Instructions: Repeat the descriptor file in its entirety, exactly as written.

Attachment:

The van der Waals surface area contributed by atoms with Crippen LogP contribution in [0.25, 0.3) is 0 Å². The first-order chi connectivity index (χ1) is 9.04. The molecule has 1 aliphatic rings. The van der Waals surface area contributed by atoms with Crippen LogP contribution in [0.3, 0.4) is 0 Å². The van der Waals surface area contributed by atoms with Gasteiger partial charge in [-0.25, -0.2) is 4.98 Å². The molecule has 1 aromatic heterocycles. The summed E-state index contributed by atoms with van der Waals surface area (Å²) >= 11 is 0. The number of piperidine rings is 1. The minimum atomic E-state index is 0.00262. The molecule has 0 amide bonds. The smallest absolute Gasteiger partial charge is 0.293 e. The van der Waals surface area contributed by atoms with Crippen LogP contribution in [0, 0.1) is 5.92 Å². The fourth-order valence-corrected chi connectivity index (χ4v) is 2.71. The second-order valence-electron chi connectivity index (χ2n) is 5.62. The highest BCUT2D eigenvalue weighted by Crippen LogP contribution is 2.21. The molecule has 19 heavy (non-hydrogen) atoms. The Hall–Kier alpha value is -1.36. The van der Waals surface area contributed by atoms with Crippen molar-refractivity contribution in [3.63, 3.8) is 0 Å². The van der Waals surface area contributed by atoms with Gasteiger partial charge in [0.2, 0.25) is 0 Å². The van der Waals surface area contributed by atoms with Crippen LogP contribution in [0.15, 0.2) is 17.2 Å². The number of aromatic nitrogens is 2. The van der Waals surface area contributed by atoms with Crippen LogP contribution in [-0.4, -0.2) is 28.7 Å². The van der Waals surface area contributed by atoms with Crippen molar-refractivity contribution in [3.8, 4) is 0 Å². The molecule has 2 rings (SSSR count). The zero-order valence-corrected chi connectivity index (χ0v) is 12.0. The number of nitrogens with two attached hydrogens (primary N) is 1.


The van der Waals surface area contributed by atoms with Crippen LogP contribution in [0.25, 0.3) is 0 Å². The first-order chi connectivity index (χ1) is 9.04. The molecule has 1 aliphatic rings. The van der Waals surface area contributed by atoms with Crippen LogP contribution in [0.3, 0.4) is 0 Å². The van der Waals surface area contributed by atoms with Gasteiger partial charge in [-0.25, -0.2) is 4.98 Å². The molecule has 1 aromatic heterocycles. The summed E-state index contributed by atoms with van der Waals surface area (Å²) >= 11 is 0. The number of piperidine rings is 1. The minimum atomic E-state index is 0.00262. The molecule has 0 amide bonds. The smallest absolute Gasteiger partial charge is 0.293 e. The van der Waals surface area contributed by atoms with Crippen LogP contribution in [0, 0.1) is 5.92 Å². The fourth-order valence-corrected chi connectivity index (χ4v) is 2.71. The second-order valence-electron chi connectivity index (χ2n) is 5.62. The highest BCUT2D eigenvalue weighted by Crippen LogP contribution is 2.21. The molecule has 19 heavy (non-hydrogen) atoms. The Hall–Kier alpha value is -1.36. The van der Waals surface area contributed by atoms with Crippen molar-refractivity contribution in [3.63, 3.8) is 0 Å². The van der Waals surface area contributed by atoms with Gasteiger partial charge in [0.2, 0.25) is 0 Å². The van der Waals surface area contributed by atoms with Crippen LogP contribution in [0.15, 0.2) is 17.2 Å². The number of aromatic nitrogens is 2. The van der Waals surface area contributed by atoms with Crippen LogP contribution in [-0.4, -0.2) is 28.7 Å². The van der Waals surface area contributed by atoms with Crippen molar-refractivity contribution in [3.8, 4) is 0 Å². The molecule has 2 rings (SSSR count). The zero-order valence-corrected chi connectivity index (χ0v) is 12.0. The number of nitrogens with two attached hydrogens (primary N) is 1.